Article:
A Day in Inwood

This is the end. You have reached the pinnacle of Manhattan island. But the end, in that sense of the word, is an extremely impressive place, with majestic views and castle-like museums. Not to mention: you’ll have a chance to walk to The Bronx over a legendary bridge.

Inwood Hill Park

The start of your day begins somewhere very special… at Inwood Hill Park. It almost seems like you are not in New York City. The rugged terrain, high hills and glacially scoured topography will give you an experience like no other in the city. You could hike for hours in this largest remaining forestland in Manhattan.


The Cloisters

There’s a museum tucked away in the upper edges of the city that transports you to a different era. The Cloisters, an off-shoot of the Metropolitan Museum of Art, is situated in a medieval castle and former monastery. The museum retains most of the original castle structure, with stone pillars that adorn the several courtyards in the building, called the Cuxa. The museum curates many pieces of artwork that center around the European medieval architecture, sculptors, and decorative arts. Another great exterior attraction of the Cloisters is the Bonnefont courtyard, a composite from a number of monasteries from the region in France. There’s also the Fountain at the Trie, which was originally part of a convent in southwest France.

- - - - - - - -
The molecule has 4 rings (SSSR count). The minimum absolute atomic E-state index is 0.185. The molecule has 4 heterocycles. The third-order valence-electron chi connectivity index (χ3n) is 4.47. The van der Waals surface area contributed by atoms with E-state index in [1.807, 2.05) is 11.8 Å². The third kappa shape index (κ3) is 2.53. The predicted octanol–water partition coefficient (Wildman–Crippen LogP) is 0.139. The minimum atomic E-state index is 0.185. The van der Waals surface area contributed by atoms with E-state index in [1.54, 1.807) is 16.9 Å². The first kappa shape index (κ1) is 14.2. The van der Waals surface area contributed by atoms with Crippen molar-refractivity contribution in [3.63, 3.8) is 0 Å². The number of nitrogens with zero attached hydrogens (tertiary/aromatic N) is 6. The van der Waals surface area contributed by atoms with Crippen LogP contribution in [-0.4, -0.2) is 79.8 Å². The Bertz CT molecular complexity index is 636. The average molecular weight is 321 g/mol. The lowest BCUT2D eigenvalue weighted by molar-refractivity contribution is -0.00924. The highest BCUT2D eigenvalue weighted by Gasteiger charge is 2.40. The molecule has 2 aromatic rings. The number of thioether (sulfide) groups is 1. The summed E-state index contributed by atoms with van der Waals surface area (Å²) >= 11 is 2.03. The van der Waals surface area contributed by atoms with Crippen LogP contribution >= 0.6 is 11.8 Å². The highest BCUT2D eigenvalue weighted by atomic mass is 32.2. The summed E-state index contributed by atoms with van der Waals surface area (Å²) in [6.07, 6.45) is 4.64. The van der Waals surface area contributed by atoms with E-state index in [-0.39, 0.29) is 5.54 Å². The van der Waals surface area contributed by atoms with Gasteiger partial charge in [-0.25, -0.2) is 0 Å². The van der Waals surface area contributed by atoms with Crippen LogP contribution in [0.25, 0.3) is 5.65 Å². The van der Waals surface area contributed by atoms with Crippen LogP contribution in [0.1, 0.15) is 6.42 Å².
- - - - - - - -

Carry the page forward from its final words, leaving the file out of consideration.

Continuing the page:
Henry Hudson Bridge

As you walk around the northern part of the neighborhood, you will discover a beautiful piece of engineering. The Henry Hudson Bridge was constructed in 1936 and travels over the Spuyten Duyvil Creek into the Henry Hudson Parkway in the Bronx. The steel arch bridge is a marvel of architecture with its perfectly placed steel beams that majestically curve over the creek to form a half moon. The shape was inspired by the desire to commemorate Henry Hudson’s voyage on his boat, “Half Moon.” When it opened in 1936, the bridge was the longest plate girder arch and fixed bridge in the world.


Seaman-Drake Arch

Now that you are back to the urban life, the next stop in your Inwood adventure is the Seaman-Drake Arch at 5065 Broadway at West 216th Street. The arch is the remnant of a former hilltop estate that was built in 1855. The biggest reason to see this piece of architecture is that the archway was modeled after the Arc de Triomphe in Paris. Today, it features obscured views from the surrounding low-rise residential buildings and has been tagged by many graffiti artists, affording it a charming city appeal. Made of Inwood marble, the arch exudes a distinctly European flair.

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Darling Coffee

There’s a little coffee shop in Inwood that’s becoming a big deal. Darling Coffee has become the place to be in the mornings. It has been featured on the Cooking Channel for its unique service and sweets. The shop pairs your morning coffee with a handcrafted morning sweet. The New York Times pointed out that this very coffee shop is one of the main reasons to come to the neighborhood. The shop specializes in the rare coffee pour-over. This is a painstaking brewing process that includes hot water being poured into the coffee grains and filter over a coffee cup, making the brew extremely flavorful and intense.